Digestibility of energy and concentrations of metabolizable energy and net energy varies among sources of bakery meal when fed to growing pigs

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Abstract

The null hypothesis that there are no differences in concentrations of digestible energy (DE), metabolizable energy (ME), and net energy (NE) among different sources of bakery meal was tested in a regional experiment involving 5 of the universities on the North Central Coordinating Committee-42 on Swine Nutrition. Eleven sources of bakery meal were procured from the swine producing areas in the United States and included in one diet as the only energy containing ingredient, and each diet was then divided into 5 batches that were used at the University of Illinois, Purdue University, University of Kentucky, University of Nebraska, and North Carolina State University. At each university, diets were fed to 22 growing pigs (2 pigs per diet) that were placed in metabolism crates, and feces and urine were collected for 5 d after a 7-d adaptation period. Diets and collected samples of feces and urine were dried and analyzed for gross energy. The apparent total tract digestibility of dry matter (DM) and gross energy and concentrations of DE, ME, and NE were calculated. Results indicated that there were considerable variation in the nutritional composition among the different sources of bakery meal with relatively large coefficients of variation for crude protein, starch, and acid hydrolyzed ether extract, but it was possible to analyze all sources of bakery meal to account for 100% of the ingredients. The average DE, ME, and NE in the 11 sources of bakery meal was 3,827, 3,678, and 2,799 kcal/kg DM, respectively. However, in contrast to the hypothesis, differences (P < 0.05) among sources of bakery meal in concentrations of DE (3,827 ± 201 kcal/kg DM), ME 3,678 ± 200 kcal/kg DM), and NE (2,799 ± 156 kcal/kg DM) were observed, but the variation among the 11 sources of bakery meal was not greater than what is usually observed among different sources of other ingredients. The differences observed are likely a consequence of the different product streams and production procedures used to produce the bakery meal. In conclusion, the average DE, ME, and NE in 11 sources of bakery meal is close to values previously reported, but there is some variation among sources depending on origin.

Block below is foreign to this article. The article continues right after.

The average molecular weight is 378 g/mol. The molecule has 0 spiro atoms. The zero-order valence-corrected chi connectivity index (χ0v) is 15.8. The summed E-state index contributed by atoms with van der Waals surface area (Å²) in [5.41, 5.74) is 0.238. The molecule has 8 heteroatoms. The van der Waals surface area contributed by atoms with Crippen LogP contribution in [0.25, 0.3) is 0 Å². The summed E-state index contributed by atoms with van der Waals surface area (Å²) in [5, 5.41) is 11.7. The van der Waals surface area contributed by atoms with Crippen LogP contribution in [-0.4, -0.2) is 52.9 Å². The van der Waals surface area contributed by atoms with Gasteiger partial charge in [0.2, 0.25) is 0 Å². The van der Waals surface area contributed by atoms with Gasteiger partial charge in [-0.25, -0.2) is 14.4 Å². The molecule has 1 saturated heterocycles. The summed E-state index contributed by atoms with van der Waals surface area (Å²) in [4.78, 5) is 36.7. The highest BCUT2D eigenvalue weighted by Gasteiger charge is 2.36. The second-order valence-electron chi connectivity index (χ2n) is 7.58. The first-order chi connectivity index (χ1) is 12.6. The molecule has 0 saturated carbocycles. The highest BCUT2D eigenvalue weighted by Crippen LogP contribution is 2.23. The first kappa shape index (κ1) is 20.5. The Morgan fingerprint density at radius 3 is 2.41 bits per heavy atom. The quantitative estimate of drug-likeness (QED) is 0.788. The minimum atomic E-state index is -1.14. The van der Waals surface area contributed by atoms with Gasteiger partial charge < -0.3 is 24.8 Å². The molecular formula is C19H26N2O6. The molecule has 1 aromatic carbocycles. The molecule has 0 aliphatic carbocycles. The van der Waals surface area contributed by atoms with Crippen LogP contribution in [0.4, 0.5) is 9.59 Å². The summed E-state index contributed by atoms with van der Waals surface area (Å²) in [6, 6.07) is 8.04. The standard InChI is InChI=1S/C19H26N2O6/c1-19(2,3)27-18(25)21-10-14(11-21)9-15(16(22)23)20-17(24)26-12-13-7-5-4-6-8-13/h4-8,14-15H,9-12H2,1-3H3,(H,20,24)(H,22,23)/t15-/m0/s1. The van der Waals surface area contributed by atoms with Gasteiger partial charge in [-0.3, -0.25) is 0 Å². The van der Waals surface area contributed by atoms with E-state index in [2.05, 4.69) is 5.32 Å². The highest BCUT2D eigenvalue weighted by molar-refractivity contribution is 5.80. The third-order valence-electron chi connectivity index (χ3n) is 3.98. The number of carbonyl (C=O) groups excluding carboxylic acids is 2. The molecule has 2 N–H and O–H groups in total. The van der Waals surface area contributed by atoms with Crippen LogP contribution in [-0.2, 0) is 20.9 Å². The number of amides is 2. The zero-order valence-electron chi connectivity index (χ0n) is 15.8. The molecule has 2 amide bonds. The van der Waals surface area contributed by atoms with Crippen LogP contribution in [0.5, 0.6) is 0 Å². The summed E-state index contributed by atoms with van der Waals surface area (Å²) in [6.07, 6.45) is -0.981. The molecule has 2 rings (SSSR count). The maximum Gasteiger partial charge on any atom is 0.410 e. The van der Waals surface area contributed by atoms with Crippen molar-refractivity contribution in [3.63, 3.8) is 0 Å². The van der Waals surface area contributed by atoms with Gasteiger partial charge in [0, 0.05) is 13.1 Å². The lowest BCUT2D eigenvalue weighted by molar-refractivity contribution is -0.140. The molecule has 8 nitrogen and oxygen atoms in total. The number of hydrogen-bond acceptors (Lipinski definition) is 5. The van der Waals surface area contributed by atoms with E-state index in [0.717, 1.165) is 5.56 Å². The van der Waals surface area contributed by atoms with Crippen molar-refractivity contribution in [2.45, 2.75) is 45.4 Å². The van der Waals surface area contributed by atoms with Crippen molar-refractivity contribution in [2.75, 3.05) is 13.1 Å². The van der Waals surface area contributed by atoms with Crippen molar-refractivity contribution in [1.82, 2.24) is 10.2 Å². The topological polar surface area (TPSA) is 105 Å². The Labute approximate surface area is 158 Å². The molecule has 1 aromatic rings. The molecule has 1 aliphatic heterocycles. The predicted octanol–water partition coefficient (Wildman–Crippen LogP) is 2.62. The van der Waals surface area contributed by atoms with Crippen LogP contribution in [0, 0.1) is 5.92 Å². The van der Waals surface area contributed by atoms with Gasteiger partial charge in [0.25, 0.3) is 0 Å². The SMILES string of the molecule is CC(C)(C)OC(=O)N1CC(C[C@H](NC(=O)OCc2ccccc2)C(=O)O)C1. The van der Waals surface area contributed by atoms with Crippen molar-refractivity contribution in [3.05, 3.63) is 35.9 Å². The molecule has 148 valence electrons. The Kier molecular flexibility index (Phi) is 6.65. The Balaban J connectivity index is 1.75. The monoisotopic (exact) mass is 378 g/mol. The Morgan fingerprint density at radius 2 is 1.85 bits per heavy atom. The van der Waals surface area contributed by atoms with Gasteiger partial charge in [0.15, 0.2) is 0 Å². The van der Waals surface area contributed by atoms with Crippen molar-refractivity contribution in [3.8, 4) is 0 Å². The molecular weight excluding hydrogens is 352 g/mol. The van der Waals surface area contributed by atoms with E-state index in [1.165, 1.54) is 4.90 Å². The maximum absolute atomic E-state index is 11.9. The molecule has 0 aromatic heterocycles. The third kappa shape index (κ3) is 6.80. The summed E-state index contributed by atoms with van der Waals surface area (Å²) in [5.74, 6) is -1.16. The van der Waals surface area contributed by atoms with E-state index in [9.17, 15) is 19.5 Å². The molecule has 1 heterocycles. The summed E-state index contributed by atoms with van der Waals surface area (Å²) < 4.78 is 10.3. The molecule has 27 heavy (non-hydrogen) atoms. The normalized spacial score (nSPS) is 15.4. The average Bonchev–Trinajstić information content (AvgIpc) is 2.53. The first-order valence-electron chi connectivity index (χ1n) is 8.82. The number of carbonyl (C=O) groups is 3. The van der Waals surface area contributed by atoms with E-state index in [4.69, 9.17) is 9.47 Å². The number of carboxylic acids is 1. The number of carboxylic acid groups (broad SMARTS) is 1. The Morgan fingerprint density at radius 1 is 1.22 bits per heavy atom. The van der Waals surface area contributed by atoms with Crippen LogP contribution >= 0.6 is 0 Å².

Original languageEnglish
Article numberskad297
JournalJournal of Animal Science
Volume101
DOIs
StatePublished - 2023

Bibliographical note

Publisher Copyright:
© The Author(s) 2023. Published by Oxford University Press on behalf of the American Society of Animal Science. All rights reserved.

Keywords

  • bakery meal
  • digestible energy
  • metabolizable energy
  • net energy
  • pigs

ASJC Scopus subject areas

  • Food Science
  • Animal Science and Zoology
  • Genetics

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